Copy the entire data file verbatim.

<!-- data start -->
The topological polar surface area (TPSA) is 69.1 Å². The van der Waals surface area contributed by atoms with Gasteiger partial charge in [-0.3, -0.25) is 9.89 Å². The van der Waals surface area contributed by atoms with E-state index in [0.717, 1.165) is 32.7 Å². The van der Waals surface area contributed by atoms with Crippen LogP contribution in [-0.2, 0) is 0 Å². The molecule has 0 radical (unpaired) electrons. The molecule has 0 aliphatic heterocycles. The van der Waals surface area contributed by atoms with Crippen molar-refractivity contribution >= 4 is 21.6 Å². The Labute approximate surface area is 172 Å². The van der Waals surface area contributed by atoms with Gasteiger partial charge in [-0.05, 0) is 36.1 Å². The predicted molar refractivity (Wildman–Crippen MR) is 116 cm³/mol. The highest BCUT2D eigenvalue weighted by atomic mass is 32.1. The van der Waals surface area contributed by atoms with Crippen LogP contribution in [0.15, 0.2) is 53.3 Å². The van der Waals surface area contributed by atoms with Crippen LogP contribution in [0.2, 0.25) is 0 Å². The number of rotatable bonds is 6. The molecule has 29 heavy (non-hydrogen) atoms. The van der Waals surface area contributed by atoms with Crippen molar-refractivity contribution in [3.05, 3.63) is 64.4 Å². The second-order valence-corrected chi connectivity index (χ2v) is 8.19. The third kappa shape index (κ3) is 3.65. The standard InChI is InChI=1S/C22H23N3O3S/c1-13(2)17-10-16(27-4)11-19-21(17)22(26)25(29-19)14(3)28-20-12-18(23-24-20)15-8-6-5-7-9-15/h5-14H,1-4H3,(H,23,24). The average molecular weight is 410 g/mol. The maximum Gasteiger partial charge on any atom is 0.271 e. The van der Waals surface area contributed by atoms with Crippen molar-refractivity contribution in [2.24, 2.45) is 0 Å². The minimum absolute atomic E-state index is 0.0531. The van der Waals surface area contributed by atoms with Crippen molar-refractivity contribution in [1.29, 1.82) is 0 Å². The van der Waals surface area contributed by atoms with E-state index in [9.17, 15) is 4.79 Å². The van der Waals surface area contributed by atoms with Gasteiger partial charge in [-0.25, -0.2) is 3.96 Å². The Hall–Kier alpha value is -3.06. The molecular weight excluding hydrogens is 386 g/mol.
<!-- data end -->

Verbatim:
The topological polar surface area (TPSA) is 69.1 Å². The van der Waals surface area contributed by atoms with Gasteiger partial charge in [-0.3, -0.25) is 9.89 Å². The van der Waals surface area contributed by atoms with E-state index in [0.717, 1.165) is 32.7 Å². The van der Waals surface area contributed by atoms with Crippen LogP contribution in [-0.2, 0) is 0 Å². The molecule has 0 radical (unpaired) electrons. The molecule has 0 aliphatic heterocycles. The van der Waals surface area contributed by atoms with Crippen molar-refractivity contribution >= 4 is 21.6 Å². The Labute approximate surface area is 172 Å². The van der Waals surface area contributed by atoms with Gasteiger partial charge in [-0.05, 0) is 36.1 Å². The predicted molar refractivity (Wildman–Crippen MR) is 116 cm³/mol. The highest BCUT2D eigenvalue weighted by atomic mass is 32.1. The van der Waals surface area contributed by atoms with Crippen LogP contribution in [0.15, 0.2) is 53.3 Å². The van der Waals surface area contributed by atoms with Crippen LogP contribution in [0.2, 0.25) is 0 Å². The number of rotatable bonds is 6. The molecule has 29 heavy (non-hydrogen) atoms. The van der Waals surface area contributed by atoms with Crippen molar-refractivity contribution in [3.05, 3.63) is 64.4 Å². The second-order valence-corrected chi connectivity index (χ2v) is 8.19. The third kappa shape index (κ3) is 3.65. The standard InChI is InChI=1S/C22H23N3O3S/c1-13(2)17-10-16(27-4)11-19-21(17)22(26)25(29-19)14(3)28-20-12-18(23-24-20)15-8-6-5-7-9-15/h5-14H,1-4H3,(H,23,24). The average molecular weight is 410 g/mol. The maximum Gasteiger partial charge on any atom is 0.271 e. The van der Waals surface area contributed by atoms with Crippen molar-refractivity contribution in [2.24, 2.45) is 0 Å². The minimum absolute atomic E-state index is 0.0531. The van der Waals surface area contributed by atoms with Crippen molar-refractivity contribution in [1.29, 1.82) is 0 Å². The van der Waals surface area contributed by atoms with E-state index in [9.17, 15) is 4.79 Å². The van der Waals surface area contributed by atoms with Gasteiger partial charge in [-0.25, -0.2) is 3.96 Å². The Hall–Kier alpha value is -3.06. The molecular weight excluding hydrogens is 386 g/mol.